These days, the books my three oldest children like to read are heading toward the depth and genres I’m interested in myself. Here are some good ones they’ve read recently.
J. Matthew Sleeth, M.D.
One of the delightful things about having a teen in the house is book swapping. In fact, I can outsource some of my reading. I bought this book for myself, but Aarick got his hands on it first, and we discussed what he read. (I call him Mr. Environmentalist as a term of endearment; he rolls his eyes at me and I consider us equal.) He loved this book. He said that the environmental books he’s read tend toward one side of the argument or the other – either Pff, it’s not that bad and besides, heaven! or WE ARE ALL GOING TO DIE AND SOON. To find a book that mixed eternal hope for the world with responsible handling of its resources was a treat.
Daniel James Brown
Nonfiction story, 2014
Another winner for Aarick. The subtitle is Nine Americans and Their Epic Quest for Gold at the 1936 Berlin Olympics. It’s a good adventure story, but deep and well-researched, with nerve-racking politics in pre-and-postwar Germany, a dark horse victory, and a satisfying finish.
C. S. Lewis
The magical beginning to The Chronicles of Narnia, this story recounts the creation of Narnia and sets up the redemption of the next book. My daughter is newly permitted to read the series on her own, and she loved it. Mommy, I THINK the Lion is going to turn out to be Aslan. This is one of my favorite books in the series – a touch scary, a touch sad, and incredibly joyful.
Kimberly Brubaker Bradley
Historical Fiction, 2016
Very few young adult books really capture me these days; it takes something special to draw me in. This random find at our library made me very happy. So I’m reading it, and passing it on to my children. Historical fiction based on the evacuation of children from London in WWII, it’s so much more than another war story. It explores belonging and home and what it means to let go of a painfully misshapen identity. I love the kindness of Sarah Smith. She is the sort of mother I would like to be.
Mild violence and danger, and allusions to lesbianism; preview first.
“Have you ever read The Old Man and the Sea?” I asked my son. “No,” he said, and then several pages in, “The descriptions are amazing!” I love the generational relationship in this story, how the old man and the boy each need the other.
Bertrand R. Brinley
This series is always a favorite at our house. I haven’t read the books myself, but Ryan grew up on them and my boys and girl love the humor, creativity, and ridiculousness. I believe they consider Henry, Freddie, and Dinky to be personal friends.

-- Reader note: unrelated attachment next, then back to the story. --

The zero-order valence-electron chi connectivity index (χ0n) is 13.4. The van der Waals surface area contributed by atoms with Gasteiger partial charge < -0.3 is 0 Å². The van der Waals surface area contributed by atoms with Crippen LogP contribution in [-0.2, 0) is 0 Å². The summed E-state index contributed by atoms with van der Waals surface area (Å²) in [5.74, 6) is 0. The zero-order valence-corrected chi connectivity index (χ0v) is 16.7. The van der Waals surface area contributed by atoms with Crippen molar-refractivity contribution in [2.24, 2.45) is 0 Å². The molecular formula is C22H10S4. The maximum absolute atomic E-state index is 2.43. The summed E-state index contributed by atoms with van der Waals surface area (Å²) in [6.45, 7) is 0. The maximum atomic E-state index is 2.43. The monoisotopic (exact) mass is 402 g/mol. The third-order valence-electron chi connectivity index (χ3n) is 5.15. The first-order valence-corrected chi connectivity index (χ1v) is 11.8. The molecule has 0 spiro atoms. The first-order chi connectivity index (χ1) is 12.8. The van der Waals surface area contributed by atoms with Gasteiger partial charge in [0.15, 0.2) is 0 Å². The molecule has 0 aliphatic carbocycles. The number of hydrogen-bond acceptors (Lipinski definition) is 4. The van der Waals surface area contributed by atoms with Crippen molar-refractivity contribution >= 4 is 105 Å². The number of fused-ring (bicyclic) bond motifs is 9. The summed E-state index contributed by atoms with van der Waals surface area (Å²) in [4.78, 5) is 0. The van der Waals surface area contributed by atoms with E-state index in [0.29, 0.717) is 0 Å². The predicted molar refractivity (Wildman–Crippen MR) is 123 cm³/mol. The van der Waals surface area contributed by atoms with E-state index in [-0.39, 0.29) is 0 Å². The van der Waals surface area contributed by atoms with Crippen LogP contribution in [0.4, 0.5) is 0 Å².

Here’s a darker and more advanced read, and a great conversation starter for a young teen. After reading the book, Aarick researched the story of its writing and confirmed his own hunch: that Mr. Twain was slightly surprised himself by how the book turned out. What starts as an adventure story turns dangerous and cynical, reflecting questions the author was wrestling with at the time.
How does change happen in a society? Should the church and the state work together? What happens when old and new ways mix? Is technological advancement our friend or foe, or both?
The BFG is one of my favorite fictional people ever (also he was born the same year I was). His private twist on the English language is fantastic. “I is telling you five or six times, and the third will be the last.”
Kelly says, “I like the interesting things the BFG does with Sophie,” and her favorite scene is when they blow the dream to the Queen.
Historical Fiction, 1953
Both my boys read this one, and found it sad but revealing. Many studies have been done about the adaptation of white children into Native American tribes, and how they were fully assimilated and never the same again; in fact, reluctant many times to return “home.” This fictional story tells of a child caught between his two worlds.
My daughter is in love with the idea of horses. I don’t know if she is in love with the real animal or not, but she adores the idea.
She read an abridged version of Black Beauty, but I’d like to unleash her on the original. (It’s easier than buying a horse.)
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And no, just in case you are wondering, my children do not read a straight diet of classics and Newbery Medals. There are plenty of junk books mixed in, cheap detective series and a great many volumes on car makes and models. Grin. What books of this age level would you recommend?